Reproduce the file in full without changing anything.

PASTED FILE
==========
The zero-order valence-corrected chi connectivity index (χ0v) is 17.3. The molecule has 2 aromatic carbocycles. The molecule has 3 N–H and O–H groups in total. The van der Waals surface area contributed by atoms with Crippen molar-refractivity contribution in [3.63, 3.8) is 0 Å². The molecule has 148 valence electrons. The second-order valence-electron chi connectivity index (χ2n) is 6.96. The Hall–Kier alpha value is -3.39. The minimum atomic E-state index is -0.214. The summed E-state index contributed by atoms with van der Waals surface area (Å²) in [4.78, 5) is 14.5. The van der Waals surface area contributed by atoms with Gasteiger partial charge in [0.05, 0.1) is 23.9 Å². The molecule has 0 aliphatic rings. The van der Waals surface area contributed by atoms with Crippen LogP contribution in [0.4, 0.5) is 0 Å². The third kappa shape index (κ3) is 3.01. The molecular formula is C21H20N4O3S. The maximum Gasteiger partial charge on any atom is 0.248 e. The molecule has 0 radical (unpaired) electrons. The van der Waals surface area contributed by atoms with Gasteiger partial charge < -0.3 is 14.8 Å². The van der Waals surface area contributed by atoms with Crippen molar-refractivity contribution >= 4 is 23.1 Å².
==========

The zero-order valence-corrected chi connectivity index (χ0v) is 17.3. The molecule has 2 aromatic carbocycles. The molecule has 3 N–H and O–H groups in total. The van der Waals surface area contributed by atoms with Crippen molar-refractivity contribution in [3.63, 3.8) is 0 Å². The molecule has 148 valence electrons. The second-order valence-electron chi connectivity index (χ2n) is 6.96. The Hall–Kier alpha value is -3.39. The minimum atomic E-state index is -0.214. The summed E-state index contributed by atoms with van der Waals surface area (Å²) in [4.78, 5) is 14.5. The van der Waals surface area contributed by atoms with Gasteiger partial charge in [0.05, 0.1) is 23.9 Å². The molecule has 0 aliphatic rings. The van der Waals surface area contributed by atoms with Crippen LogP contribution in [0.4, 0.5) is 0 Å². The third kappa shape index (κ3) is 3.01. The molecular formula is C21H20N4O3S. The maximum Gasteiger partial charge on any atom is 0.248 e. The molecule has 0 radical (unpaired) electrons. The van der Waals surface area contributed by atoms with Gasteiger partial charge < -0.3 is 14.8 Å². The van der Waals surface area contributed by atoms with Crippen molar-refractivity contribution >= 4 is 23.1 Å².